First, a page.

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Woody Biomass Power - Now What’s the Holdup?
By Barbara Coyner
“Wood fuel, one of the oldest energy sources on the planet, could become the newest commodity market if it can overcome supply limits and green concerns as demand grows for renewable energy.” From a May 2011 Reuters article.
Consider this: In Sweden, biomass has outstripped oil as the top source for energy generation, with biomass contributing 32 percent of the country’s total energy supply. Meanwhile, back in the good old U.S. of A, biomass energy ranks at about 3 percent. As western states lose whole forests to beetle kill or wildfire, mega-truckloads of huge wind generator propellers consume gallons of fossil fuel as they’re trucked to their destinations. Ironically, many travel past overstocked or dying forests.
No offense toward wind energy, but is there something missing here? Why does woody biomass fail to gain better traction as a “green” source of energy?
Air Pollution & Non-renewable?
Some people think woody biomass creates air pollution, pointing to emissions from boiler stacks, unaware that the plume rising from the stack is steam rather than smoke. With such uninformed impressions, an industry flunks the test, and woody biomass is relegated to the back burner. “Green concerns,” as Reuters puts it.
Regarding “green concerns,” why did legislators add language to the Energy Independence and Security Act of 2007 that says, in essence, energy produced from woody biomass from federal land is not “renewable?”
Oddly enough, woody material from state and private lands is considered renewable, yet on federal land, certain laws change the entire equation. In theory, burning wood emits less carbon than fossil fuels because it simply returns to the air the carbon previously accumulated by trees as they grow. Given this “carbon exchange,” moderate logging should be regarded as a prudent move, yet only small thinning projects move forward on federal forests, leaving huge amounts of woody biomass to accumulate and eventually burn. What might become renewable energy becomes air pollution instead.
As the news article from Reuters reports, supply is another stumbling block. Some sources report that supply constraints are starting to put wood fuel in competition with the paper industry, replicating the kind of tension produced when the food industry found itself in competition with ethanol producers.
Taking corn from food production to energy production is a reminder that whole industries sometimes compete fiercely for the same limited resource. In this case, pulp and biomass are the cornerstones for both paper products and biomass energy, turning limited supply into a tug-of-war.
Despite environmental worries and supply issues, however, projects are moving forward. For example, in Burns, Ore., a new wood pellet system at the Harney District Hospital replaced 17,000 gallons of heating oil, replacing $4 per gallon with a $2 per gallon cost. The clean biomass heating system will pencil out in less than five years.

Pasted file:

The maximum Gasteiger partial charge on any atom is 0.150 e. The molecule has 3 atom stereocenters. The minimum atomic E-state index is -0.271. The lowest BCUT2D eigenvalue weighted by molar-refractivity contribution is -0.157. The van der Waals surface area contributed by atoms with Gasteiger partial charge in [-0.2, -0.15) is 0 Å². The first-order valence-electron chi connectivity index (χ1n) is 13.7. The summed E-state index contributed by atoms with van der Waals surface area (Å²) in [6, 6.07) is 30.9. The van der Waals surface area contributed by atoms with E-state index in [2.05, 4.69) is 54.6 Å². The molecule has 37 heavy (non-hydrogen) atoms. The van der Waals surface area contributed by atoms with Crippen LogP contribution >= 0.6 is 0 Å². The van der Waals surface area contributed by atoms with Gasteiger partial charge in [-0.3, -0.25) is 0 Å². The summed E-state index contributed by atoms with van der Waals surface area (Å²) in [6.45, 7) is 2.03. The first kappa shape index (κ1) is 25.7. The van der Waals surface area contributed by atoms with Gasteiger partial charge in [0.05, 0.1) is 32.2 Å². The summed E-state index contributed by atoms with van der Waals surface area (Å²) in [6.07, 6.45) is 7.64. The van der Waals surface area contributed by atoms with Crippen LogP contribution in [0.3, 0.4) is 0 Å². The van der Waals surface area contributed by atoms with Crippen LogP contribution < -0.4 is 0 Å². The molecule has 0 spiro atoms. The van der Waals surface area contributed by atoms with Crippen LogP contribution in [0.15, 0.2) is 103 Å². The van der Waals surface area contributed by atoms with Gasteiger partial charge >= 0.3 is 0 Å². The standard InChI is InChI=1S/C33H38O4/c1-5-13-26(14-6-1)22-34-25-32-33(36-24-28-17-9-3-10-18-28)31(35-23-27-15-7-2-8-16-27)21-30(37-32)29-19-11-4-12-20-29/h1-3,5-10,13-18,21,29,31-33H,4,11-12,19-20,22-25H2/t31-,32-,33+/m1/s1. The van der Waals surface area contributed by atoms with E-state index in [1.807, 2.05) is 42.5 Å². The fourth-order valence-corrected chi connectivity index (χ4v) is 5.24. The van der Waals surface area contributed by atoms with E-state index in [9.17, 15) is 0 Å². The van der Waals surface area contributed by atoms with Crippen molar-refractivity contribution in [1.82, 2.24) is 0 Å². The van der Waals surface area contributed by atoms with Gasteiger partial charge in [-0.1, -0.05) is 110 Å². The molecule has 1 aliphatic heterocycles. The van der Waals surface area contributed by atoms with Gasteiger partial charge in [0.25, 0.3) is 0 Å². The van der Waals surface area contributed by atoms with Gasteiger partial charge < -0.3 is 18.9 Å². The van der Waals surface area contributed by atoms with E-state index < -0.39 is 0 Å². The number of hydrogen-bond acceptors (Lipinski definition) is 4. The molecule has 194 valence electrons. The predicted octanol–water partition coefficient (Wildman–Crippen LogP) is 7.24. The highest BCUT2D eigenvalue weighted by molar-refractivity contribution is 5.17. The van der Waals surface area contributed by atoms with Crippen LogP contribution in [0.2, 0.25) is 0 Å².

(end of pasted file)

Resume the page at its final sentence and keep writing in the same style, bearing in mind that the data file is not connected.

Similarly, in November 2010, Iberdrola announced that construction would begin on a 26.8-megawatt biomass cogeneration plant in southern Oregon. By Autumn 2012, the project should produce enough power for 18,000 typical homes and provide as many as 150 to 200 jobs during the construction phase. Some 50 to 75 jobs will remain once the plant opens. That’s in Lakeview County, which has a population of less than 8,000, yet a 12 percent unemployment rate. According to the Oregon Employment Department, losing 200 jobs in rural eastern Oregon has the same economic effect as losing 26,400 jobs in the Portland metro area, accentuating the importance of every single job to rural economies.
Examining the overall picture on woody biomass, it is somewhat surprising that a big newspaper conglomerate like Reuters ever publishes anything on wood power. In matters of forest health, wildfire danger, and woody biomass power, the American public stays woefully uninformed.
Yet the ramifications of neglecting such forest and energy issues are huge, especially for residents out West. After all, the next big wildfire might be in your backyard, the next energy crisis just down the road. Because mainstream media outlets seldom cover such forest and energy issues, it is up to individuals to dig for their own accurate sources.
Those looking for updates and reliable sources for the latest woody biomass topics might consult the Forest Business Network at www.forestbusinessnetwork.com. This website keeps readers well informed, regularly publishing updates on policy matters and national and international forestry related trends.
Even better, the website has the ability to link up projects and resources. For example, a small start-up biomass venture might be investigating woody biomass sources in the vicinity. The website has a platform that lets a logging contractor or trucker actually advertise availability, sometimes creating a good match with the start-up venture.
Another website, www.evergreenmagazine.com, continues to publish in-depth articles about forest issues related to woody biomass energy, as well.
In a time of nationwide discussion on alternative energy and green power, it is wise to remember that national choices do affect us personally. Those in the timber industry especially know the potential for woody biomass. They also know the drawbacks better than most of the general public. By passing on positive stories such as those in Oregon, and also sharing reliable websites, we can do something about increasing awareness — and respect — for woody biomass energy.
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